What’s being deducted? A guide to understanding your payslip


In terms of the Basic Conditions of Employment Act, an employer may only deduct funds from your salary if an agreement to do so has been signed, and if they are legally allowed to do so.

But many people don’t understand their payslip, says Herman Lombard, founder and executive director at financial services provider African Unity.

According to Lombard, it’s essential to check one’s payslip regularly – and know what’s being taken off.

Compulsory deductions

According to Lombard, the usual compulsory deductions include tax and Unemployment Insurance Fund (UIF) contributions.

“Payments from your earnings which your employer is responsible for deducting, by law, are UIF and PAYE (pay as you earn),” he explains.

“If you lose your job, go on maternity leave or become ill, you will be able to draw from the UIF which will offer short-term financial relief. Should you die, it will also provide some financial relief to your dependents. Both you and your employer contribute to this fund.”

It is important to check tax and unemployment insurance deductions, he warns. Ensure that these deductions have been paid over to SARS and the Department of Labour, respectively, by looking at the IRP5 certificate issued at the end of a tax year.

“Remember, you will be held liable along with your employer, if your taxes are not paid. You don’t want to risk not being able to claim UIF at a time when you need it most,” Lombard says.

Garnishee orders

Another deduction to be aware of is a garnishee, more formally known as an emoluments attachment order (EAO), he says.

This is usually issued through the courts by a creditor to the employer, demanding that the employer deduct money from an employee’s salary or wage to pay debt.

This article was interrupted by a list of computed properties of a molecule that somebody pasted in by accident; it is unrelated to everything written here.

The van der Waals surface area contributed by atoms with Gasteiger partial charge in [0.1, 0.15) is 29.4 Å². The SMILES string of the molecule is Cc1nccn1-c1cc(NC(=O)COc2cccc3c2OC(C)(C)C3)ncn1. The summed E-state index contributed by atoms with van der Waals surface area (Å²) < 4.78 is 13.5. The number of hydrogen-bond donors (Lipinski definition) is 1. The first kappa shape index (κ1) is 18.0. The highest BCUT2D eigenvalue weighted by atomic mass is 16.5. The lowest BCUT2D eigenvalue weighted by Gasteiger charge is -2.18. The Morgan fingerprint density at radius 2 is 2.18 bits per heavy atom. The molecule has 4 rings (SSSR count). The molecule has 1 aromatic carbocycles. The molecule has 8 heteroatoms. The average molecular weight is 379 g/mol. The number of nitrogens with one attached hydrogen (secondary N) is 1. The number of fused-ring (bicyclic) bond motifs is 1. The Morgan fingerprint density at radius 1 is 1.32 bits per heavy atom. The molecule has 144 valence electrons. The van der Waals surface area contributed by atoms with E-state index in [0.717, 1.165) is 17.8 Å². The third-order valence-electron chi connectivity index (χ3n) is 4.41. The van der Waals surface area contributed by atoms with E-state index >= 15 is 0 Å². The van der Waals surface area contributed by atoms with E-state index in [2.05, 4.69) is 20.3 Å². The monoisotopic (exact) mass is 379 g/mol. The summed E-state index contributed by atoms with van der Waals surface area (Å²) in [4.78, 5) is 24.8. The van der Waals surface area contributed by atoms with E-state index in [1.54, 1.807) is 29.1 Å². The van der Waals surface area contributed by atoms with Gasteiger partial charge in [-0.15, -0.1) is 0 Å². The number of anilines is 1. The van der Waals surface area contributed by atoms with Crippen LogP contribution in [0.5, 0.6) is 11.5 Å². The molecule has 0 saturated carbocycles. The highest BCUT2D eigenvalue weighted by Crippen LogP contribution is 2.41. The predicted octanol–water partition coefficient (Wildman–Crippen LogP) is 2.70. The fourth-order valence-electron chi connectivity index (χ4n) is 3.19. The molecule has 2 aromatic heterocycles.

Voluntary deductions

“Pensions and medical aid contributions may also be included, as per your agreement with your company,” he says.

“Other deductions, which would be considered voluntary, could include loans from your employer, donations towards a particular cause, or even membership fees to the union you may belong to.”

If your employer contributes towards a medical aid, a pension fund, income protection and a retirement annuity (RA), and these costs are deducted from your earnings, it will be taken into account when your PAYE amount is calculated, Lombard explains.

Funds paid toward a retirement annuity are deducted from your taxable income. As benefit, no tax is paid on RA investment returns.

How much is too much?

In July 2017, the Courts of Law Amendment Act (7 of 2017) was signed into effect, so there is now a limit to the total amount that can be deducted from your salary. which is no more than 25% from your salary or wage.

What is the difference between a salary and a wage?

Your wage is based on the number of hours worked, at an hourly rate, explains Lombard. It is likely that you would be paid on a weekly basis.

“If you earn a monthly salary, your gross salary is the amount of money you earn before deductions and any bonuses and benefits which may be added. Your net salary is the amount you receive after tax,” he says.

Do I need to submit a tax return?

Taxpayers do not need to submit an income tax return if their total employment income for the year before tax is not more than R500 000, they receive an income from just one employer for the full tax year, have no other form of income or other tax-related deductions to claim for.

Article: Fin24


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